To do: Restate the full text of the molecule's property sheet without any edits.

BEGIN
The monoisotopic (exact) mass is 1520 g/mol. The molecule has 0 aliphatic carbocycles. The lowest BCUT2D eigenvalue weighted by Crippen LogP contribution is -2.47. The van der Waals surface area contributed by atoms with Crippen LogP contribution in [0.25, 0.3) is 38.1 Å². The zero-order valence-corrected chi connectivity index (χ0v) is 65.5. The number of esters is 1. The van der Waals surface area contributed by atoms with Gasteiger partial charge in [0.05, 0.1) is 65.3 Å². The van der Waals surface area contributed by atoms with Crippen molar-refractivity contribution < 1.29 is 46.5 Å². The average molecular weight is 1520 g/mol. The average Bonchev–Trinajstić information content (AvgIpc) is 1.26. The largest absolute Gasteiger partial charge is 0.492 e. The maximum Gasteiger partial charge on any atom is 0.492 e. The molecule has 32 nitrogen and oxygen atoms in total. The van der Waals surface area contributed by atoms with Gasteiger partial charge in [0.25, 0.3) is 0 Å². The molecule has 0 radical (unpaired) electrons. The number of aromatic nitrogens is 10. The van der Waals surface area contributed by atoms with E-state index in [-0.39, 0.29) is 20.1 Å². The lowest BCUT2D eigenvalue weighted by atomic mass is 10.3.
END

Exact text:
The monoisotopic (exact) mass is 1520 g/mol. The molecule has 0 aliphatic carbocycles. The lowest BCUT2D eigenvalue weighted by Crippen LogP contribution is -2.47. The van der Waals surface area contributed by atoms with Crippen LogP contribution in [0.25, 0.3) is 38.1 Å². The zero-order valence-corrected chi connectivity index (χ0v) is 65.5. The number of esters is 1. The van der Waals surface area contributed by atoms with Gasteiger partial charge in [0.05, 0.1) is 65.3 Å². The van der Waals surface area contributed by atoms with Crippen molar-refractivity contribution < 1.29 is 46.5 Å². The average molecular weight is 1520 g/mol. The average Bonchev–Trinajstić information content (AvgIpc) is 1.26. The largest absolute Gasteiger partial charge is 0.492 e. The maximum Gasteiger partial charge on any atom is 0.492 e. The molecule has 32 nitrogen and oxygen atoms in total. The van der Waals surface area contributed by atoms with Gasteiger partial charge in [0.25, 0.3) is 0 Å². The molecule has 0 radical (unpaired) electrons. The number of aromatic nitrogens is 10. The van der Waals surface area contributed by atoms with E-state index in [-0.39, 0.29) is 20.1 Å². The lowest BCUT2D eigenvalue weighted by atomic mass is 10.3.